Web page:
Northern Prairie Wildlife Research Center
Status Survey and Conservation Action Plan
Threats: Other Environmental Factors
Abiotic factors play an important role in both the short-term and long-term fate
of cranes, especially in cases involving the effect of stochastic events on small
or concentrated populations. Storms and other weather events can have important,
and sometimes catastrophic, effects on crane populations (Merrill 1961, Tacha
and Vohs 1984, Johnson and Barnes 1991). Drought not only dries up wetland breeding
areas, but can lower production of young birds by reducing food supplies and increasing
the vulnerability of nests and chicks to predation (Neumann 1991, Kuyt et al.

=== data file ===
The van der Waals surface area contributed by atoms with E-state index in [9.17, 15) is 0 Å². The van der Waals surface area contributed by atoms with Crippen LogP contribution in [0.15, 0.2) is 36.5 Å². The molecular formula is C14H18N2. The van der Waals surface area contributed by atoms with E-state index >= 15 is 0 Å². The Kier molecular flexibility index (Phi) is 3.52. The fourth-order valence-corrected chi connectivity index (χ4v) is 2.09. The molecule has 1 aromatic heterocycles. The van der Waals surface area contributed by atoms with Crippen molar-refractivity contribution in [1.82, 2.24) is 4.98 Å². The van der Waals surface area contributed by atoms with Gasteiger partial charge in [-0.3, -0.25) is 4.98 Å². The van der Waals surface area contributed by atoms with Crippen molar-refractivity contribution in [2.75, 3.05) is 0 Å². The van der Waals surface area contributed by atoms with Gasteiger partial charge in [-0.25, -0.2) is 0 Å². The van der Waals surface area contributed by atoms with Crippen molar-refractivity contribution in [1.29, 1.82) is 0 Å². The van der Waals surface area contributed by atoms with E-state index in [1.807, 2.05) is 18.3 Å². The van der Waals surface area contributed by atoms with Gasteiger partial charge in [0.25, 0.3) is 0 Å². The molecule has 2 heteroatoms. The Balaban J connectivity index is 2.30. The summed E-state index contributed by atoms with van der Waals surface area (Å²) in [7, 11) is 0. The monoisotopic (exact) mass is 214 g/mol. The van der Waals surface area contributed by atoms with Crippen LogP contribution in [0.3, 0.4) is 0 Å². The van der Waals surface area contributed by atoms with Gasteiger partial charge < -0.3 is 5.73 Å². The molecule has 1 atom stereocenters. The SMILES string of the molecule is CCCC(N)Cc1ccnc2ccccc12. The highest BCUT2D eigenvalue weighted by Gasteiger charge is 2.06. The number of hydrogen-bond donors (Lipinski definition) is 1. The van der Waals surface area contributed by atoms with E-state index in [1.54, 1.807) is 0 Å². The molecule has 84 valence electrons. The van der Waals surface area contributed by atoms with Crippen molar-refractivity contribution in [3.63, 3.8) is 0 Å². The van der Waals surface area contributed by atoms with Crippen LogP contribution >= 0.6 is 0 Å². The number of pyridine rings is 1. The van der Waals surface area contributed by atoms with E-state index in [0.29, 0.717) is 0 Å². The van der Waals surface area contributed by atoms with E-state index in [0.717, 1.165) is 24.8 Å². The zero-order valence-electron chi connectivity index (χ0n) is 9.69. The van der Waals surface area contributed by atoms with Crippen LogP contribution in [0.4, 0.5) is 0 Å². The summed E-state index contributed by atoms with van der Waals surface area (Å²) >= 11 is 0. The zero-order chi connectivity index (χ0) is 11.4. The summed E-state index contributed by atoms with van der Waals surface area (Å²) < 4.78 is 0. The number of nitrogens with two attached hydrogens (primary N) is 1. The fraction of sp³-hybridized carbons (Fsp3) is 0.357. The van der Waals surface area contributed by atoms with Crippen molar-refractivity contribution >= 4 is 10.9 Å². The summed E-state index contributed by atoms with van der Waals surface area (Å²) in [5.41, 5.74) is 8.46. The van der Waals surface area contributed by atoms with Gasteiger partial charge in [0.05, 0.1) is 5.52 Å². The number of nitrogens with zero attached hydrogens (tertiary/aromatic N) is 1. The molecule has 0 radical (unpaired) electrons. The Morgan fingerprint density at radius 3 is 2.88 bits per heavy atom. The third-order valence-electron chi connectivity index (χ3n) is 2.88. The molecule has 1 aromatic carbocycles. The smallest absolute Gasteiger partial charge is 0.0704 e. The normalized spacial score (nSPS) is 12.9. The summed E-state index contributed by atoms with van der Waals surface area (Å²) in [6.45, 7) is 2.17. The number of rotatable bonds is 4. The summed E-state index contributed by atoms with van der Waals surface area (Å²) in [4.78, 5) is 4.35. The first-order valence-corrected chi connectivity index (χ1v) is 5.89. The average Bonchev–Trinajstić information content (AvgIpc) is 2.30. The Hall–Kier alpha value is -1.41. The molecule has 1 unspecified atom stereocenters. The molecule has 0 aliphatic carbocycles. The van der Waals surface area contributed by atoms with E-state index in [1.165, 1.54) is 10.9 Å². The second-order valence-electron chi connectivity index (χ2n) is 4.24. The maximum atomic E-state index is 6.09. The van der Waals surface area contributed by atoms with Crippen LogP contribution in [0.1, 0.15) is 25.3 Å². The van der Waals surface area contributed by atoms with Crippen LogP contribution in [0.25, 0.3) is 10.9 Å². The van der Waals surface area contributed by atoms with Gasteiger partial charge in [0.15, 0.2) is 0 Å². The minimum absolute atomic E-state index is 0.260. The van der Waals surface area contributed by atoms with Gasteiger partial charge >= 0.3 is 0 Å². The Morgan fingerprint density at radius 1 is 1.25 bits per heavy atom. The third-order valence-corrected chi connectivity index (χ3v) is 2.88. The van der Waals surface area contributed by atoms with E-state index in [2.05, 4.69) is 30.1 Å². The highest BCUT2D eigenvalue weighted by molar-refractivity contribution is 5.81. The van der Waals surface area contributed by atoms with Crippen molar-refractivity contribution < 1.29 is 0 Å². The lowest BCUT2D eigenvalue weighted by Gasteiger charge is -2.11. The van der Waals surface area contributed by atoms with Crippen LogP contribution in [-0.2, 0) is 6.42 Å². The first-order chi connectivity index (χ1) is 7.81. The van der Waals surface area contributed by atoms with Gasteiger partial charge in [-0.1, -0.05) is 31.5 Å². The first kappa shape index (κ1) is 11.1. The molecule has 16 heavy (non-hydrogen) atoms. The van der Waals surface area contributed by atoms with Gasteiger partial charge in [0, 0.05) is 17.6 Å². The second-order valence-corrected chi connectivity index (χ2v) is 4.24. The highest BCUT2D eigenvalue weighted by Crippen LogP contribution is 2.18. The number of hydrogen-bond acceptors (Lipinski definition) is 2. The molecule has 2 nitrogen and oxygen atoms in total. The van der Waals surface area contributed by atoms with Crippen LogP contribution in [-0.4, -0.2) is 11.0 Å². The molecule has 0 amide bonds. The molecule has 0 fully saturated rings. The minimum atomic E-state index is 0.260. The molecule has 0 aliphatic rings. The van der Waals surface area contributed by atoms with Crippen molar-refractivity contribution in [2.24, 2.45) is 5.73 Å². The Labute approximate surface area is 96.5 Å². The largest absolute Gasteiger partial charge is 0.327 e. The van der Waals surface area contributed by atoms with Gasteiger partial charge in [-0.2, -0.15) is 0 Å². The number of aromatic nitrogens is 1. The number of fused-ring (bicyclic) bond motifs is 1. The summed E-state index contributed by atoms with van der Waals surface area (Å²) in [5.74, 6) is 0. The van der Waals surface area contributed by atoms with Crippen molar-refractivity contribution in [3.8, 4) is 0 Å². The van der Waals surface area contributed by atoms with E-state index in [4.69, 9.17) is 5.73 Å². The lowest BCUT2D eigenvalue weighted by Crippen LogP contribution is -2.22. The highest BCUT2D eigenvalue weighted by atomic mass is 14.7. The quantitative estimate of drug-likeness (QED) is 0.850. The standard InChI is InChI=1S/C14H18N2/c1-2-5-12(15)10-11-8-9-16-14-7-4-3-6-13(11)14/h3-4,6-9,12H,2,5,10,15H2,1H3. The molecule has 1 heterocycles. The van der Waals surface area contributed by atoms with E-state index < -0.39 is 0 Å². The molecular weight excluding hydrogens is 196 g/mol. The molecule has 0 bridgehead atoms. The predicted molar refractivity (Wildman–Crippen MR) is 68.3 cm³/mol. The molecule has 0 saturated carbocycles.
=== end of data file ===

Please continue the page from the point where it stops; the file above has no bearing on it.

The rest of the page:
1992). Drought may also increase the pressure to expand agricultural production
into wetland areas. Fires can pose a significant threat when young cranes are
present (Allan 1990, Windingstad 1988, Johnson and Barnes 1991, S. Smirenski pers.
comm.). Finally, the climatic changes predicted under most global warming scenarios
would have profound impacts on existing crane habitats.
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